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'New' Employee Tests Keep the Old Twist

June 22, 1986|RICHARD E. VATZ and LEE S. WEINBERG and LAWRENCE N. DRISCOLL | Richard E. Vatz is associate professor of rhetoric at Towson State University in Baltimore. Lee S. Weinberg is associate professor of legal studies at the University of Pittsburgh. Lawrence N. Driscoll, a member of the American Polygraph Assn., is a polygraph examiner and an instructor at Indiana University of Pennsylvania.

The lie detector has fallen on hard times. The CBS news program "60 Minutes" recently attempted to test the polygraph and polygraphers. The producers asked three polygraphers to identify a thief among four CBS employees, none of whom had stolen anything and none of whom was lying. Furthermore, unknown to the employees, each polygrapher was told that a different one of the four employees was the probable culprit. In each case the polygrapher identified with near certainty the designated employee as the thief.

While there is some research and some basis, however slim, for defending real-life "specific issue" testing when properly done--for example, in the course of a police investigation--there is virtually no research and no scientific support to justify the most common use of the polygraph: pre-employment screening.

Pressure is mounting for the Senate to pass the Hatch-Kennedy Polygraph Protection Act, which would bar these tests in almost all private-sector industries. Since the livelihood of the typical polygrapher has depended virtually entirely on this type of screening for private-sector clients, the real question has become: What service can be substituted for the polygraph? It would have to satisfy the insatiable desire among employers to know in advance which employees can be trusted, and it would have to fulfill polygraphers' need for work.

In states that have banned pre-employment polygraph screening, it has been replaced by the marketing of a new type of "psychological test" of employee veracity. The obvious economic impact of the proposed federal anti-polygraph law is not lost on the manufacturers of the new tests. Polygraphers around the nation have been inundated with advertisements for products and seminars all promising essentially the same thing: paper-and-pencil "honesty" tests that will prove to be just as good as polygraphs, but would not violate the proposed federal law.

The answers to these tests are fed into a small computer, which looks remarkably like the polygraph equipment that it replaces, and the risk assessment of the job applicant spews forth in front of the employer-client's eyes.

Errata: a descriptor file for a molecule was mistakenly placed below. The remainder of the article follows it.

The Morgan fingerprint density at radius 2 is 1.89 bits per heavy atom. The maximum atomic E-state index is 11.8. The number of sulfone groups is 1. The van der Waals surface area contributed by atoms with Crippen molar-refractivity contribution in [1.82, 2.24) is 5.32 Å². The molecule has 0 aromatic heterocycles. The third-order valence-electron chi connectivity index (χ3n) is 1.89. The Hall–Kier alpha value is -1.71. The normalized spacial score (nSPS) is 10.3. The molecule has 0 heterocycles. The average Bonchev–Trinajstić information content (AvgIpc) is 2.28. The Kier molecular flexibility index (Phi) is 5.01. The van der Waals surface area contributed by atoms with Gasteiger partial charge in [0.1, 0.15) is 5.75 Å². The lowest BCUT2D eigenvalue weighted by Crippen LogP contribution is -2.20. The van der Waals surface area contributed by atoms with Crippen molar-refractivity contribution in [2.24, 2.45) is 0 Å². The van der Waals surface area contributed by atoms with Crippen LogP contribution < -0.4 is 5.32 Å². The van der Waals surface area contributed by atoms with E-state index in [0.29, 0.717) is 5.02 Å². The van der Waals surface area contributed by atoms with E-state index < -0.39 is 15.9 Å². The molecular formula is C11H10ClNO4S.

To reassure polygraphers that the new tests will not be an investment vulnerable to a successful legal challenge, typical honesty-test advertisers include endorsements from lawyers. These promise that the tests conform to the Equal Employment Opportunity Commission job-relatedness test and the Civil Rights Act protections against employment discrimination.

All the manufacturers of the new tests claim that the answers to about 60 to 80 questions will enable the employer (with the help and expertise of the former polygrapher, of course) to discover vital information, such as whether the job applicant is theft-prone, has good ethical standards, will be a "troublemaker"--and even whether the applicant has "lied" in answering the questions on the test! The manufacturers promise that "honesty" may be measured just as well by "assessing attitudes concerning theft," and that this is "more predictive of actual future theft-proneness" than the polygraph. One company even boasts that its test "identified the same individuals as being high-risk, low-risk or caution-risk as did polygraph evaluations."

Aside from the obvious problem of validating one measure on the basis of another measure about to be outlawed largely because of questions of validity, one wonders why anyone ever bothered with the more intrusive and complex polygraph if a simple questionnaire would have served just as well.

But the same fundamental flaws of the pre-employment polygraph are found in the pre-employment honesty tests. There simply is no compelling evidence that such tests can predict who will be a good employee. Reliance on these new "truth" tests assumes, without any evidence, that it is possible to find out what is in the respondents' minds when they encounter the issues raised in the tests, and that their answers correspond to what they might do in an infinite range of on-the-job situations.

If Sens. Orrin G. Hatch (R-Utah) and Edward M. Kennedy (D-Mass.) are successful, we will see an even less-valid type of psychological testing, but one that is much harder to oppose. The likely result is that prospective employees may soon face more extensive testing, more rejections because they are considered "high risks" and more humiliation--all of which will be perfectly legal.

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